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This week: Amending Rall; Tar Sands Protest; and Gambling: A Predatory Industry

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Thursday, September 15, 2011

Amending Rall

Among other things, Ted Rall rails against "'Made in USA' labels on missiles shot into the Gaza strip from U.S.-made helicopter gunships sold to Israel" ["9/11: What We Didn't Learn," September 8, 2011].

A somewhat less biased presentation might have been made if Rall had also mentioned the more than 20,000 Gazan-manufactured rockets launched by Hamas and Islamic Jihad into Israeli population centers.

Morris Leibowitz, M.D.
Leeds

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Tar Sands Protest

Over 1,500 peaceful protesters were arrested recently outside the White House in an effort to convince President Obama to veto legislation for Exxon Mobil's Keystone XL pipeline project.

One of the reasons the protests have now turned global is not only that the tar sands are found below the boreal forest which represents one quarter of the world's remaining intact forest, but that the extraction techniques are expected to dramatically worsen the emission of greenhouse gas pollution. Worldwide, there is no form of extraction and processing which impacts more destructively on forests, wildlife, clean air and fresh drinking water.

This type of mining technique, which until recently was considered too costly and destructive, turns large tracts of pristine forest into a wasteland of open pit mines and toxic lagoons.

Concerns have arisen about the dangers presented by highly toxic leaks [that will be] caused by erosion in the pipeline as it travels 2,000 miles from Alberta, Canada to Texas, crossing major watersheds for agriculture and fresh drinking water in the U.S.

The U.S. needs to be a leader in environmental policy by moving away from oil, by encouraging conservation and investing in technologies like hybrid cars, solar and wind. Cutting the $21 billion in U.S. tax breaks that Exxon Mobil and other oil companies receive would be a good start.

Amelia Shea
Peterborough, N.H.

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Gambling: A Predatory Industry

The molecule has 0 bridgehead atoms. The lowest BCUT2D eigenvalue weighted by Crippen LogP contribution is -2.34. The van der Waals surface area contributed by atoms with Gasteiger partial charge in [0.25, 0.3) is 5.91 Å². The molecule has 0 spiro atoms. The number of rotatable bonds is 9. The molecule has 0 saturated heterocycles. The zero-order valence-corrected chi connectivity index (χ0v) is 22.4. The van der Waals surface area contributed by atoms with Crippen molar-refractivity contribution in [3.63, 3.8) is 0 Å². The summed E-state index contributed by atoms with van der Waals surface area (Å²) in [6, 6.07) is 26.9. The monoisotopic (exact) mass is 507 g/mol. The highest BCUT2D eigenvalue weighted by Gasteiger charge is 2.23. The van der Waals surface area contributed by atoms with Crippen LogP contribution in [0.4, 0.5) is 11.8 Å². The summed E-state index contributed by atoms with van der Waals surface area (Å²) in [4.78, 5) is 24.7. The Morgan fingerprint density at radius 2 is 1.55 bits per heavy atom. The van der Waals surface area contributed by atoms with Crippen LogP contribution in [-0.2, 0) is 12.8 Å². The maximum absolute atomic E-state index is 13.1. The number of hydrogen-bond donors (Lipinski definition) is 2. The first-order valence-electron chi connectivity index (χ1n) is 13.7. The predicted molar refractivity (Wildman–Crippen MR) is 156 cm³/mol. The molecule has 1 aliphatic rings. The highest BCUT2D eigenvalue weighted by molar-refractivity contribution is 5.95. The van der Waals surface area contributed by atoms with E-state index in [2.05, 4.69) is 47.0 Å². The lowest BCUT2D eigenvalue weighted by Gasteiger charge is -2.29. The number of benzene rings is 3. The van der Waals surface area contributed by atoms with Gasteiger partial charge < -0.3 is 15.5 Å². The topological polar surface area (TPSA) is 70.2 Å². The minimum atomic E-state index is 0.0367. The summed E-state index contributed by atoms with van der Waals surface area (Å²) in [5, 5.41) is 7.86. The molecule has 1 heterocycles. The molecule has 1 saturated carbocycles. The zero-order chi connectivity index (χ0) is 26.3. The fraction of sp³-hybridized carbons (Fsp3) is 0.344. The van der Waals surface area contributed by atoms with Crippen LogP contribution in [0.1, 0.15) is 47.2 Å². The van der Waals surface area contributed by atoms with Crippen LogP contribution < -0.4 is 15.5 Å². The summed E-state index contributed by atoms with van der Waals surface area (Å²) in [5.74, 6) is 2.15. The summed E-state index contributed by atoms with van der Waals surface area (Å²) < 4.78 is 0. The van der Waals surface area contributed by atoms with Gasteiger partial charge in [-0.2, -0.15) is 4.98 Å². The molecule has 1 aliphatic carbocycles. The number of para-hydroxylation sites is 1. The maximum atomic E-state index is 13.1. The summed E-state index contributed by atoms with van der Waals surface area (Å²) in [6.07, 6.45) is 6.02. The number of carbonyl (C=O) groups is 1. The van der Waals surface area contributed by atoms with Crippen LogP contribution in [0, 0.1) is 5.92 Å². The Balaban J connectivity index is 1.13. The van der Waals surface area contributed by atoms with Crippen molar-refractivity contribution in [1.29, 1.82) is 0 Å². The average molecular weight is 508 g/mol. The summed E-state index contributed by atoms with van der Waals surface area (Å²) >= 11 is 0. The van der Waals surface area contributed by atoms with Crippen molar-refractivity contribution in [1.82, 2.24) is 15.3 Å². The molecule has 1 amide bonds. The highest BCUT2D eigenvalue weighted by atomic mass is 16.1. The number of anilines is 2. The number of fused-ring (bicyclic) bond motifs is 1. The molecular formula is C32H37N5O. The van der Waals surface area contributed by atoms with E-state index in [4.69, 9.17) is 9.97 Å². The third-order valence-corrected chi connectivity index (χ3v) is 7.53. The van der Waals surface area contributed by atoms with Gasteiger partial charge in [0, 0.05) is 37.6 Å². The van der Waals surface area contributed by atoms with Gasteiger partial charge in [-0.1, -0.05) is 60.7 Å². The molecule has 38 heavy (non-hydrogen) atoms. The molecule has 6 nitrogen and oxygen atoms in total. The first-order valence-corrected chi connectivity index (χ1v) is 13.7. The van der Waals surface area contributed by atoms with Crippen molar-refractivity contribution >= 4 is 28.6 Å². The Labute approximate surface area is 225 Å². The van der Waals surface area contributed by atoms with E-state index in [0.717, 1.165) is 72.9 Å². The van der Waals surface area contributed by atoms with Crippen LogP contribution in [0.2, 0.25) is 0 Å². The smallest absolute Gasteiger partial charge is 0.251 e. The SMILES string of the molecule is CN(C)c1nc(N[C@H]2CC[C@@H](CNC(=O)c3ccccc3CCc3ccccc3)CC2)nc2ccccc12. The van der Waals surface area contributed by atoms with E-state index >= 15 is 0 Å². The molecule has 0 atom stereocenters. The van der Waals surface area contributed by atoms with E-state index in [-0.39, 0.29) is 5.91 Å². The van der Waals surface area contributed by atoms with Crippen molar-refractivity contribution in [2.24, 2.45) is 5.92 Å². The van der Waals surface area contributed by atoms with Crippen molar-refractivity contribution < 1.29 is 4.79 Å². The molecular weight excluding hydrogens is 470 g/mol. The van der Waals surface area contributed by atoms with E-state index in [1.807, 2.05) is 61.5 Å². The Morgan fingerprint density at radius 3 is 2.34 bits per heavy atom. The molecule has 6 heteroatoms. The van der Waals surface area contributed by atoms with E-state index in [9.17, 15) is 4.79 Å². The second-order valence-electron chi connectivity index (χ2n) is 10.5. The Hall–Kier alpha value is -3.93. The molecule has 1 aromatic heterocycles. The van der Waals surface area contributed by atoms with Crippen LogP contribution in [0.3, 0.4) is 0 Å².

This intelligent, well-written piece ["The House Always Wins," September 8, 2011] makes clear how tenacious predatory financial interests are in getting their way. It is easy to forget that [casino] profits, by the boatload, will be shipped out to Malaysia and the other places where those relentless gambling interests who have hunted down Massachusetts like wolfhounds actually are headquartered.

Unlike the public relations professionals, folks like me do not get any income from speaking out on this issue. I am self-employed; part of what I do in my work life is in the field of child welfare, and even the gambling we now have has left children homeless.

It is a total fiction that this proposal would enrich Massachusetts. Millions if not billions would be shipped out of state in profits made by absentee owners who don't care about our state.

Deborah Sirotkin Butler
via Internet

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It [the casino controversy] ain't over. The legislation itself is another gravely flawed proposal. Your expose is well written and reveals some of the major problems.

The Boston Globe has finally caught up with the Valley Advocate and is editorializing against expanding predatory gambling with this special interest racetrack welfare bill.

Senator Rosenberg, this is a really bad piece of work...sad and embarrassing. I hope you will extricate yourself from this proposal.

Kathleen Conley Norbut
via Internet

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